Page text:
Nanak endorsed women’s rights and became a pioneer in championing the cause of women’s equal rights in society. He encouraged and allowed women to worship together with men in the Sikh temples which broke barriers of inequality.
Women were cursed in all the religious scriptures as being unclean at menstruation or child birth and incompatible or incompetent with the roles played by men. Nanak removed this myth and condemned such conduct in the Sikh scripture, and the first scripture ever to do that in human history:
Of a woman are we conceived,
Of a woman are we born
To a woman we are betrothed and married,
It is a woman who is friend and partner for life,
It is a woman who keeps the race going,
Another companion is sought when the life partner dies,
Through woman are established social ties
Why should we consider woman cursed and condemned?
When from woman are born kings and prophets
From woman alone is born a woman
Without woman there can be no human birth
Without woman, O Nanak, only the True One exists.
( Asa Di Var Page 471 AG)
The world celebrates Women’s Day each year. Guru Nanak remains an unsung hero who had championed the women’s liberation.
Nanak’s biggest spiritual contribution to mankind was the teaching of Science of the Word (Naam) which unlike other science disciplines is a perfect science which forms the subject matter of 1430 pages of the Adi Granth compiled and composed by the Sikh prophets- Nanaks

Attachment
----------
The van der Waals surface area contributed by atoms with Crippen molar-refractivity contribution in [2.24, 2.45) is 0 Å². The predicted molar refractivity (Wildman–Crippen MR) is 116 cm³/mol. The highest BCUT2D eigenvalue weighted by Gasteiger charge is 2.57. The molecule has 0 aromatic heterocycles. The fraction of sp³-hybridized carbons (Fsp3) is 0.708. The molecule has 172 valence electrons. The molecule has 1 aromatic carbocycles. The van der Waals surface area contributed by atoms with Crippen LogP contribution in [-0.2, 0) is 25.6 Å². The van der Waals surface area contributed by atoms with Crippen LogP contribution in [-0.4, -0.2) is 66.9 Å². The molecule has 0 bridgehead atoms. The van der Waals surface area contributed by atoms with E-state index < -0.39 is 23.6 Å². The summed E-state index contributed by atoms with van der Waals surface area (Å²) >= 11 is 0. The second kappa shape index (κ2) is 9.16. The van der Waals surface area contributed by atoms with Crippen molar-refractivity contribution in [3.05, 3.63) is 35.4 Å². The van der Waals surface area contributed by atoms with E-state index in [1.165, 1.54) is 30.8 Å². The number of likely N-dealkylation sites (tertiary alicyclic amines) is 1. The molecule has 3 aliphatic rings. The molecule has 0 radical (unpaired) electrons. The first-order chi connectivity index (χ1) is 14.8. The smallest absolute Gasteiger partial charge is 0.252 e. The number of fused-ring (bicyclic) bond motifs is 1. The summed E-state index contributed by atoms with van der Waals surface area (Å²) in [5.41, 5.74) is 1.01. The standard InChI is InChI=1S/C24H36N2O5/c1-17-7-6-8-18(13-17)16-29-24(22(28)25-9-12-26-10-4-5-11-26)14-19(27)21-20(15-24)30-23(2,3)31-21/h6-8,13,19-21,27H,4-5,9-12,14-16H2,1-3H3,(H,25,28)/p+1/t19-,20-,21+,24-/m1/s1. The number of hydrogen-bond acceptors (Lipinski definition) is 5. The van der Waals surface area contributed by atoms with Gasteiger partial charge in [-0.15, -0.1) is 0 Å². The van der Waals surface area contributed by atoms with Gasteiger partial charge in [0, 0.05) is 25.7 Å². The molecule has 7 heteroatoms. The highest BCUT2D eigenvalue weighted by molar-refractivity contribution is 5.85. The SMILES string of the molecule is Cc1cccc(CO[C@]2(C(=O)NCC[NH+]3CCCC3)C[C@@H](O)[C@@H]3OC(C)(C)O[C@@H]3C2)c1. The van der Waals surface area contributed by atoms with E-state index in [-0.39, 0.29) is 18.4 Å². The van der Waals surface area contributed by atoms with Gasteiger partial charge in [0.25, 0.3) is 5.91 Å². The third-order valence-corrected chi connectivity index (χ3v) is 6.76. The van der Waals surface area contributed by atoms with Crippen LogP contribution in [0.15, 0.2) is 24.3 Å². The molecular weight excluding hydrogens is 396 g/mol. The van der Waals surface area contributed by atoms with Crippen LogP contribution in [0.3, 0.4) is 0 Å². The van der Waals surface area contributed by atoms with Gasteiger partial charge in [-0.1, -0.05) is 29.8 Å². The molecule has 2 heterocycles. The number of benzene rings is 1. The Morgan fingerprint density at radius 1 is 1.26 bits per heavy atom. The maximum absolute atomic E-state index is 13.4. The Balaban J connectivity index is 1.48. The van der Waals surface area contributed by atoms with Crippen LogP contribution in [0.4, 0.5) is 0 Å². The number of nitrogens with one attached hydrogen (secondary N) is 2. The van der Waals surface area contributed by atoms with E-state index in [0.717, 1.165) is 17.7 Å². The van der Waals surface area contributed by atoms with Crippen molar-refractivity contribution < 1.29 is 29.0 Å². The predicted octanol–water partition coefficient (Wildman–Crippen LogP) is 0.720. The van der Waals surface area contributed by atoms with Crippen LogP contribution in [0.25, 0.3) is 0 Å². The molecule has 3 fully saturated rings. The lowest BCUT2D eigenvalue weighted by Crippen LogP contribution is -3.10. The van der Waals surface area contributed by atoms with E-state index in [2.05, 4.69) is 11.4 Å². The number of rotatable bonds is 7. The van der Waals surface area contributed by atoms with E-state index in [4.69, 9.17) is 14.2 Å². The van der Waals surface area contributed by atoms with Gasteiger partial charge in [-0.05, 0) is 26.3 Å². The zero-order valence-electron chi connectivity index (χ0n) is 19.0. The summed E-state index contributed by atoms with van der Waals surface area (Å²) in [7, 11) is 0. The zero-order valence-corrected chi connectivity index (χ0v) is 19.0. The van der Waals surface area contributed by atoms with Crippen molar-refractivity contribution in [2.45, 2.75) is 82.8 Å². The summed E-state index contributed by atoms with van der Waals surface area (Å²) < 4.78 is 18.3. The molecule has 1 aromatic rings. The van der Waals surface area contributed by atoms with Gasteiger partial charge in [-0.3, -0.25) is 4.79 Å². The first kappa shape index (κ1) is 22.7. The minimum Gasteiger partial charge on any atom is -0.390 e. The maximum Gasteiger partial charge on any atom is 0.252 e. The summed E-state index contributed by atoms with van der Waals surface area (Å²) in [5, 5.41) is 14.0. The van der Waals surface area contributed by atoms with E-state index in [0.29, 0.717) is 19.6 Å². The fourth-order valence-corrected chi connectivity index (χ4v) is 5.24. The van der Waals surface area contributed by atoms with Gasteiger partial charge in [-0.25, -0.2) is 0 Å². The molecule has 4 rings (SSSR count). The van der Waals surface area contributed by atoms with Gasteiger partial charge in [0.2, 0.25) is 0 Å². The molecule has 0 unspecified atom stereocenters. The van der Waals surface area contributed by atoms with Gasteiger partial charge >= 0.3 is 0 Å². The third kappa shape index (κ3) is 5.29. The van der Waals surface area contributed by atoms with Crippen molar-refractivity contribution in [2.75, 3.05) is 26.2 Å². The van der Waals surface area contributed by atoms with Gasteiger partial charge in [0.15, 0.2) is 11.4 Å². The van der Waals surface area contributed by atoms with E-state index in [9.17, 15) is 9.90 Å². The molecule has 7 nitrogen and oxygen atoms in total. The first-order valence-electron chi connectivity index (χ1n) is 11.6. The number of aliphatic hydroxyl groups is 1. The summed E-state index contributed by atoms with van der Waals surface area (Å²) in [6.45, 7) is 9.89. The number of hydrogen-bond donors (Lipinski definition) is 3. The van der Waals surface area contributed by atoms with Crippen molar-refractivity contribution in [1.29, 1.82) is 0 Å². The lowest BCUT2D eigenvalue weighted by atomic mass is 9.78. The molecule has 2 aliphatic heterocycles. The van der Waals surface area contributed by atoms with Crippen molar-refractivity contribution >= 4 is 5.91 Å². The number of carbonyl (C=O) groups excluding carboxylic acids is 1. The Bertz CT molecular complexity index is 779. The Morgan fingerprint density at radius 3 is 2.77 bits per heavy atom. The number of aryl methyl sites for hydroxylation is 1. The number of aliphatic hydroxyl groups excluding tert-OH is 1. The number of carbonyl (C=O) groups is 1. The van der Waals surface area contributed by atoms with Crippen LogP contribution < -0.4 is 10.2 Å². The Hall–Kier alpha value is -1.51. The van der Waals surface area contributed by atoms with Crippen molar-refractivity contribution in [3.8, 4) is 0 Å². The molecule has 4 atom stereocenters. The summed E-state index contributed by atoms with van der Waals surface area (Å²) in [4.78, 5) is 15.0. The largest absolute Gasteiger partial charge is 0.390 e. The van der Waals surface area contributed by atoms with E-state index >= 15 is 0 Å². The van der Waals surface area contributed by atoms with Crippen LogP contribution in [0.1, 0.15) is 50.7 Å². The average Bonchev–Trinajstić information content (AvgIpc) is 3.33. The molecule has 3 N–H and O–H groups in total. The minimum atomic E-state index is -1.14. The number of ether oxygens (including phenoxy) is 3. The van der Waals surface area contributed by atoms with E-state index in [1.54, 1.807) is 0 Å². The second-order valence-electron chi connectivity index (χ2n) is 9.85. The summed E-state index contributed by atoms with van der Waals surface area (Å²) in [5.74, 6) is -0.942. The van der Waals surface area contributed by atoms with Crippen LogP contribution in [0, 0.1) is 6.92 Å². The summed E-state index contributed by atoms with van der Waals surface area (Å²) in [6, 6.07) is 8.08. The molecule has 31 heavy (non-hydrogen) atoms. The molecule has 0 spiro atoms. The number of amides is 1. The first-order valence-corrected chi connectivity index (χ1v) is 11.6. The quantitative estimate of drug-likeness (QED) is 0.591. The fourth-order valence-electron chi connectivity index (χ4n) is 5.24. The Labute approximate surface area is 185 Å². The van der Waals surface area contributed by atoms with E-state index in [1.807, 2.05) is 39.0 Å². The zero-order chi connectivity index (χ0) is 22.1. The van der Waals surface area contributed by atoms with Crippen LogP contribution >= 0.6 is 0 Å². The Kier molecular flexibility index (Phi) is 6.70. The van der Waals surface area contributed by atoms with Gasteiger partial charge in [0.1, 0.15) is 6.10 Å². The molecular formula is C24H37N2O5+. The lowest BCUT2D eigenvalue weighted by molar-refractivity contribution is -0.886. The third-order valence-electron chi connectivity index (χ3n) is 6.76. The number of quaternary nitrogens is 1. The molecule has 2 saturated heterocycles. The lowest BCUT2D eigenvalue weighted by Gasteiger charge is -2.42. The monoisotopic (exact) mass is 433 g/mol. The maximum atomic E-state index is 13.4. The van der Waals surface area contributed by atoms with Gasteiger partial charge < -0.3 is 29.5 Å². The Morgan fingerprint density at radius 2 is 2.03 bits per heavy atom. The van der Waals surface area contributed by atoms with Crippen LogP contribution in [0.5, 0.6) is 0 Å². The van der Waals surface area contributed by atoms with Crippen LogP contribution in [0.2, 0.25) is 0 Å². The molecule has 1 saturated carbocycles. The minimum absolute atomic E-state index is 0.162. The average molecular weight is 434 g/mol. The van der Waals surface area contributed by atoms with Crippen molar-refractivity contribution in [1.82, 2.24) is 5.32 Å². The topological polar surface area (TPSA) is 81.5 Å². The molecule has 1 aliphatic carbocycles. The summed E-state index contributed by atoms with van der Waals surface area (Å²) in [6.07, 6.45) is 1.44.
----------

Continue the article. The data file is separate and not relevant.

Nanak ke ghar kewal naam.
(P1136 AG )
Guru Nanak’s teachings reveal a personal experience of the Divine, the Almighty – the Creator. It takes one beyond the realms of time and space and all its attendant evils. It destroys all sorrow and suffering and brings salvation before dying.
Guru Nanak reached height of spiritual exaltation unparallel in any age. A glimpse of Nanak’s mystic teachings will be an eye opener for all those who genuinely wish to enquire the meaningful purpose of individual life and aspirations for God realisation with a wish to return to their true home – “Sach Khand,” the Kingdom of God.
Muiaa jit ghar jaieeaai tit jeevadhiaa m ar maar
To reach your true home after death, you must conquer death while you are still alive
Nanaak jeevtiae mar raheeai aisaa jog kamaaa ee ai
Remain dead while yet alive, practice such a yoga.
PEACE AND RECONCILIATION
Guru Nanak introduced an agenda of peace, reconciliation and community cohesion to make an inclusive society and a just world possible. He believed that integrity, respect and trust between different communities would lead to dignity for all people.